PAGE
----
|Publication number||US4585310 A|
|Application number||US 06/560,475|
|Publication date||29 Apr 1986|
|Filing date||12 Dec 1983|
|Priority date||12 Dec 1983|
|Also published as||CA1247726A, CA1247726A1, DE3480956D1, EP0144683A2, EP0144683A3, EP0144683B1|
|Publication number||06560475, 560475, US 4585310 A, US 4585310A, US-A-4585310, US4585310 A, US4585310A|
|Inventors||Nicholas J. Clecak, Robert J. Cox, Joseph S. Feng, Jerry Leff|
|Original Assignee||International Business Machines Corporation|
|Export Citation||BiBTeX, EndNote, RefMan|
|Patent Citations (9), Non-Patent Citations (4), Referenced by (8), Classifications (13), Legal Events (6)|
|External Links: USPTO, USPTO Assignment, Espacenet|
1. Technical Field
This invention relates to an improved reflective raster scanned laser addressed liquid crystal cell, and more particularly a liquid crystal cell in which the alignment layer is oriented relative to the scanning raster.
2. Background Art
The alignment of liquid crystal molecules in liquid crystal devices is important for obtaining a high contrast ratio. The purpose of the alignment layers is to give a preferred direction to the liquid crystal molecules in the neighborhood of the surface. That is, it determines the angle the liquid crystal director makes with the plane of the alignment layer. The patent to Sprokel, U.S. Pat. No. 4,261,650, describes a method for producing uniform parallel alignment in liquid crystal cells and discusses random in-plane alignment as shown in FIG. 1A, alignment with the molecules being tilted out of the plane of the substrate surface as shown in FIG. 1B and parallel alignment in the plane of the substrate surface as shown in FIG. 1C. This patent did not discuss the angle between the raster scan direction and the liquid crystal director as projected onto the plane of the alignment layer.
Dewey et al in the IBM Journal of Research and Development, Vol. 26 No. 2, March 1982, pages 177-185 describes reflective raster-scanned laser addresed liquid crystal cells. In this paper the purpose of the alignment layers was to give a preferred direction of the liquid crystal molecules in the neighborhood of the surface in a manner similar to that described in the patent above. This article points out that the performance of the liquid crystal cell is highly dependent upon these aligning forces and that a strong uniform alignment such as shown in FIGS. 1B and 1C tend to realign the written scattered texture thereby giving excellent bulk erase properties. This article does not address the angle between the raster scan direction and the liquid crystal director as projected onto the plane of the alignment layer.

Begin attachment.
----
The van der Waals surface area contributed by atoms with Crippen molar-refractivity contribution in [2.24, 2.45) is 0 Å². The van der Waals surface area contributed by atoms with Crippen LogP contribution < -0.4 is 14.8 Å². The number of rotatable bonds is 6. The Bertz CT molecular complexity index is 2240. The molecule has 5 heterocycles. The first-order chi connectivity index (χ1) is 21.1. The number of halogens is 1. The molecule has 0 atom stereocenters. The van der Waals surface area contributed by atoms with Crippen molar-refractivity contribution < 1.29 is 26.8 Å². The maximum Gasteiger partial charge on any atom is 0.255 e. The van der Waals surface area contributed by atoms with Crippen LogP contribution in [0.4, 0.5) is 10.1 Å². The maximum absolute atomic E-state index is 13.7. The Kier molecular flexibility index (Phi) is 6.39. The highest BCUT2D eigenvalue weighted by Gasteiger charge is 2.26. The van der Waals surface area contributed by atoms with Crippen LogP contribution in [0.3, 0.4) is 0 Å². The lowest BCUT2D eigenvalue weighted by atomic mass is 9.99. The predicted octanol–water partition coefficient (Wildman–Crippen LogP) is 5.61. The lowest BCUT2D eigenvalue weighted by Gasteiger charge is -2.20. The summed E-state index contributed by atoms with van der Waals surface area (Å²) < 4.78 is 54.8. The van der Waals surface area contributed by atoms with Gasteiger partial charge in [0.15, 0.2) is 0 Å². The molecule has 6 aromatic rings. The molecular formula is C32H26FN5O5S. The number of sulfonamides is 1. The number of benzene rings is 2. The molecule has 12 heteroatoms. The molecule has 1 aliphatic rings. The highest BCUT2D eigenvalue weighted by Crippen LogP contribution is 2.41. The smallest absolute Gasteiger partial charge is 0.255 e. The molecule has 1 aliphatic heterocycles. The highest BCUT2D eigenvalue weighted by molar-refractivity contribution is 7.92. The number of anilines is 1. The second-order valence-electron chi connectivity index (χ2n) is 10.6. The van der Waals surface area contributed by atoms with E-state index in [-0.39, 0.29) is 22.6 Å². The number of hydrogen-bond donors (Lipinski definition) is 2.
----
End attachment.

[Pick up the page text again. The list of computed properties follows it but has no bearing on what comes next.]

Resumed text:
Numerous liquid crystal mixtures have been used for display devices. Liquid crystal mixtures are described in the IBM Technical Disclosure Bulletin Vol 19, No. 4, September 1976 page 1401 in which a mixture of 4-octyl-4'-cyanobiphenyl, and 4-n-decyl-4'-cyanobiphenyl is disclosed. Another mixture is described containing 4-n-octyloxy-4'-cyanobiphenyl, 4-n-decyl-4'-cyanobiphenyl, and 4-n-undecyl-4'-cyanobiphenyl. No percentages of this composition were disclosed.
It is a primary object of this invention to provide an improved raster-scanned thermally addressed liquid crystal display.
It is another object of this invention to provide a raster-scanned liquid crystal display having uniform contrast in the written image.
It is another object of this invention to provide a raster-scanned liquid crystal display in which written images are produced uniformly in both scan directions.